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Individual Creativity Exercise

Mind Mapping

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Brief description of creativity technique

A mind map constitutes an effective method for generating ideas by the association in a form of diagram, used to visually organize information. It involves writing down a central theme and thinking of new and related ideas which radiate out from the center. By focusing on key ideas written down in your own words and looking for connections between them, you can map knowledge in a way that will help you to better understand and retain information.

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Exercise for skills at the level of:

Individual

Leadership

Team

Organization

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Learning objectives of the exercise

Using the mind mapping technique has lots of advantages that are not limited to creativity. That makes it particularly applicable in higher education. Some of the benefits of using mind mapping are: 

  • improving memory and recall;

  • fostering creativity; 

  • enhancing productivity;

  • improving comprehension.

  • Improved ability for structuring information and make connections.

 

Some additional benefits of mind mapping are that:

 

  1. It creates a much higher level of engagement among meeting participants. It is natural for our mind when seeing a work in progress to fill in the missing details. This tends to result in a much higher level of engagement by team members.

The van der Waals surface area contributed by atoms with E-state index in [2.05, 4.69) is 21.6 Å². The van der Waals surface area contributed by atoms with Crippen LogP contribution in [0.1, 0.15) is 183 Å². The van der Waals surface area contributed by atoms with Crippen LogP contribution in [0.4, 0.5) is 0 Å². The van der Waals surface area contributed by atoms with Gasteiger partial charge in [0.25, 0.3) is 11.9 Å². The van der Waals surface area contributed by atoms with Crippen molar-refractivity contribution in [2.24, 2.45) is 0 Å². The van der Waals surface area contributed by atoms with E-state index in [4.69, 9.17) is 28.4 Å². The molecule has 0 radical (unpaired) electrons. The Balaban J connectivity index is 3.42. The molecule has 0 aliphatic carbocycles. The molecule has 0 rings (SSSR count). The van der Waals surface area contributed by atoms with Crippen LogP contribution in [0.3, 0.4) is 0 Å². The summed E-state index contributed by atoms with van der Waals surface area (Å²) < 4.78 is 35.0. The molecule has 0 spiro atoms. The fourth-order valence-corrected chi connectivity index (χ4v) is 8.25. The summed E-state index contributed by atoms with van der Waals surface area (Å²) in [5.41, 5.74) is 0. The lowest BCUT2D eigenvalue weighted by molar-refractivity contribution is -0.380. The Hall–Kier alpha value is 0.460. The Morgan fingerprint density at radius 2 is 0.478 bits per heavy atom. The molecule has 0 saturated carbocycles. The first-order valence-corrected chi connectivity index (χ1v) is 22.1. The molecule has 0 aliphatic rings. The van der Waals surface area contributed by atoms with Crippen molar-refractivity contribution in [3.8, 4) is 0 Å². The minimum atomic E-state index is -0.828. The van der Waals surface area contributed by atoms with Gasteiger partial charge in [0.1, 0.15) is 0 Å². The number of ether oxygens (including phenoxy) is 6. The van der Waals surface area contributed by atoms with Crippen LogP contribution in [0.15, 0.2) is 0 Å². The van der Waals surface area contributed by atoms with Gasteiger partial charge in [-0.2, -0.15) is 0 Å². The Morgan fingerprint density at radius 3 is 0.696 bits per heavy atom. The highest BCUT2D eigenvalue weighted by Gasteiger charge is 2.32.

2. It enhances the group's ability to do systems-level thinking. Thus, all meeting participants can share a higher level of thinking and understanding. This tends to lead to better ideas and solutions.

  3. It captures a "group memory" or history of what has been discussed in the meeting so far. The visual map radically speeds up the process of getting this late-comer up to speed on what has transpired in the meeting.

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Skills developed/enhanced by the exercise

Adaptability

Communication

Collaboration

Curiosity

Initiative

Leadership

Problem-solving

Self-discipline

Tolerance of ambiguity, uncertainty and complexity

Others, please specify

Attentiveness

Confidence

Critical Thinking

Divergent thinking skills

Inventiveness

Negotiating skills

Resilience

Strategic thinking

Visualisation

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Duration

Duration may depend on the complexity of the problem

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How many people are needed?

This exercise is effective both in groups and individually

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Materials required

In person: sketch paper, pen/pencil, template, whiteboard 

 

Online: internet access, devices, template

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Instructions for conducting the exercise

Step 1: Start with one main concept at the middle of the writing space.